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Skin Needs Protection From Winter Weather
Date:12/26/2009

Use moisturizers every day to help prevent chapping, experts advise

SATURDAY, Dec. 26 (HealthDay News) -- When the air outside is chilly and low on humidity, and the air inside is heated and dry, you have a recipe for chapped skin and cracked lips, dermatologists say.

To prevent scaling, flaking and itching, pay special attention to your skin during the cold months by applying a cream-based moisturizer every day, recommends Dr. Anjali Dahiya, a dermatologist at the Iris Cantor Women's Health Center at New York-Presbyterian Hospital/Weill Cornell Medical Center.

A good time to use moisturizer is just after showering to help trap moisture on the skin's surface. Those with sensitive skin should choose a moisturizer without fragrance or lanolin.

And although frequent hand washing is often urged to prevent the spread of germs, all of that soap and water can also make hands chapped. Using a mild soap and moisturizing afterwards can help relieve the dryness, the experts say.

When it comes to bathing, stay away from very hot water. Short, lukewarm showers or baths with a non-irritating, non-detergent-based cleanser are easier on the skin. Immediately afterward, apply a mineral oil or petroleum jelly-type moisturizer and gently pat skin dry.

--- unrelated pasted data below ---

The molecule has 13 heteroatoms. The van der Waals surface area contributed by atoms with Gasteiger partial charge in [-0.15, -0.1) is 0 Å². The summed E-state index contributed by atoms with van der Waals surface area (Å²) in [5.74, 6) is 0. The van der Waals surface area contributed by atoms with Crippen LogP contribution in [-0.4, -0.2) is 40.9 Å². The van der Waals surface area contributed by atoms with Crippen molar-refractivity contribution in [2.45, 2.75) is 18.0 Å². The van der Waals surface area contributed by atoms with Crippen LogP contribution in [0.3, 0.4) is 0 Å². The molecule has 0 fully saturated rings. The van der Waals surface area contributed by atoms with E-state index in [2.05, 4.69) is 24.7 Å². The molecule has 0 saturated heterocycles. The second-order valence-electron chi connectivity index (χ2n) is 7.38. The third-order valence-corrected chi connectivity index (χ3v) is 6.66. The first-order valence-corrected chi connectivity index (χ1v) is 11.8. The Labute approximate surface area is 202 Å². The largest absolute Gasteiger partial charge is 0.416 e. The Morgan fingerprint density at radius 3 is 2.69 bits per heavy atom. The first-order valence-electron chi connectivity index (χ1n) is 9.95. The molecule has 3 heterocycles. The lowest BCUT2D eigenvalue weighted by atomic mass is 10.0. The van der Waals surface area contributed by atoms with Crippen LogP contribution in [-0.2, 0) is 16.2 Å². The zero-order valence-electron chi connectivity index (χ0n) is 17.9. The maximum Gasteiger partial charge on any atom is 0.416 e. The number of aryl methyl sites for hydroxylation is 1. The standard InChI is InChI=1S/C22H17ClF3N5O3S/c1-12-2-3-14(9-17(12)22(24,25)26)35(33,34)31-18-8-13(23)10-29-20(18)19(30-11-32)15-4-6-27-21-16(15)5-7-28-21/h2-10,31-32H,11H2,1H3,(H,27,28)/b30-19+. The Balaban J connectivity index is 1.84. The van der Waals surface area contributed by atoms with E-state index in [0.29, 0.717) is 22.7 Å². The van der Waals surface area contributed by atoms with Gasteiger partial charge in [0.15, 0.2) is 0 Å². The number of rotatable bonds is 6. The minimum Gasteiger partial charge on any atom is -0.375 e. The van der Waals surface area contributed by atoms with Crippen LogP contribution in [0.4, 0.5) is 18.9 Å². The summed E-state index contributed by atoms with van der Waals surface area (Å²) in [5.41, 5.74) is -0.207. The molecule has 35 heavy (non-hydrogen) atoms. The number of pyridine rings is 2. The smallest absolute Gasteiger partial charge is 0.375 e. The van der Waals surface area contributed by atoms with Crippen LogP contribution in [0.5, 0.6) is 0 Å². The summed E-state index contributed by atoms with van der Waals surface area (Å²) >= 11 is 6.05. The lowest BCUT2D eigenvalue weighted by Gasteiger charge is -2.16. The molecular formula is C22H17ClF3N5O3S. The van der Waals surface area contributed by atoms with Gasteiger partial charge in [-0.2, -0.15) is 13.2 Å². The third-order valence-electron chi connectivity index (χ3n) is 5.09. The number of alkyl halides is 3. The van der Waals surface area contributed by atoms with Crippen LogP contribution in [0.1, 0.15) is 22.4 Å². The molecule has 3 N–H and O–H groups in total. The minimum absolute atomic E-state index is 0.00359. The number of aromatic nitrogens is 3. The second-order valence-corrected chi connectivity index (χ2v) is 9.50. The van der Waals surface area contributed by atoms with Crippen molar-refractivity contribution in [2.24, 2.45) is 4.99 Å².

Rinsing your body daily but using less soap can also help protect the skin's natural moisturizers, said Dr. Monica Halem, a dermatologist and dermatologic surgeon at New York-Presbyterian Hospital/Columbia University Medical Center.

To deal with dry air from heaters, add some moisture back into the air by using a humidifier, and don't forget to clean it often to prevent mold and fungus.

When heading outside, cover your face and use a petrolatum-based balm with an SPF for your lips. It's also advised to use sunscreen, which is just as important in the winter as in the summer if you're going to be spending time in the snow, the dermatologist added.

While it may be tempting to try to get rid of that pasty look by visiting a tanning bed, resist. Tanning beds damage the skin, leading to premature aging, and increase the risk of skin cancer. Instead, choose self-tanners with extra moisturizers, since some self-tanners can also dry out the skin.

Scaling, itching or cracked skin that is not relieved by moisturizers should be checked by a dermatologist, who may suggest a prescription medication.

More information

The American Academy of Family Physicians has more on dry skin causes and treatments.



-- Jennifer Thomas



SOURCE: New York-Presbyterian Hospital/Weill Cornell Medical Center, news release, Dec. 7, 2009


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